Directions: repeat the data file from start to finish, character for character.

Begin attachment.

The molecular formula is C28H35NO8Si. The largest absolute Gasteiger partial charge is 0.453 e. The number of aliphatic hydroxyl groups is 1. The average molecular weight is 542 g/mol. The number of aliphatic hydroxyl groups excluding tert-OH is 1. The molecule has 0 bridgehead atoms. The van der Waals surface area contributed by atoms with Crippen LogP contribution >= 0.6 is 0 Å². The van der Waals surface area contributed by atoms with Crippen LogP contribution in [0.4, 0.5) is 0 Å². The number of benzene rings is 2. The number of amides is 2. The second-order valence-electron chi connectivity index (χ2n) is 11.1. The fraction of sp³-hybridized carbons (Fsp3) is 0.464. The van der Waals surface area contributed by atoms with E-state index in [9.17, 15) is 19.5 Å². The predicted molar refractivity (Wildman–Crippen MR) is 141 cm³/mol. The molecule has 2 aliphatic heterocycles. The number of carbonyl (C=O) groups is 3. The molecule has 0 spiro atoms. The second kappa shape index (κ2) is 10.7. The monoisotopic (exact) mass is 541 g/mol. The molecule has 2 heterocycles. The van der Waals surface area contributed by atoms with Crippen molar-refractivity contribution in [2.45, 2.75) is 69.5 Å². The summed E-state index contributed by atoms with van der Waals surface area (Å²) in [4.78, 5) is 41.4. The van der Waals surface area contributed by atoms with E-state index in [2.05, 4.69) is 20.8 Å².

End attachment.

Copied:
The molecular formula is C28H35NO8Si. The largest absolute Gasteiger partial charge is 0.453 e. The number of aliphatic hydroxyl groups is 1. The average molecular weight is 542 g/mol. The number of aliphatic hydroxyl groups excluding tert-OH is 1. The molecule has 0 bridgehead atoms. The van der Waals surface area contributed by atoms with Crippen LogP contribution >= 0.6 is 0 Å². The van der Waals surface area contributed by atoms with Crippen LogP contribution in [0.4, 0.5) is 0 Å². The number of benzene rings is 2. The number of amides is 2. The second-order valence-electron chi connectivity index (χ2n) is 11.1. The fraction of sp³-hybridized carbons (Fsp3) is 0.464. The van der Waals surface area contributed by atoms with E-state index in [9.17, 15) is 19.5 Å². The predicted molar refractivity (Wildman–Crippen MR) is 141 cm³/mol. The molecule has 2 aliphatic heterocycles. The number of carbonyl (C=O) groups is 3. The molecule has 0 spiro atoms. The second kappa shape index (κ2) is 10.7. The monoisotopic (exact) mass is 541 g/mol. The molecule has 2 heterocycles. The van der Waals surface area contributed by atoms with Crippen molar-refractivity contribution in [2.45, 2.75) is 69.5 Å². The summed E-state index contributed by atoms with van der Waals surface area (Å²) in [4.78, 5) is 41.4. The van der Waals surface area contributed by atoms with E-state index in [2.05, 4.69) is 20.8 Å².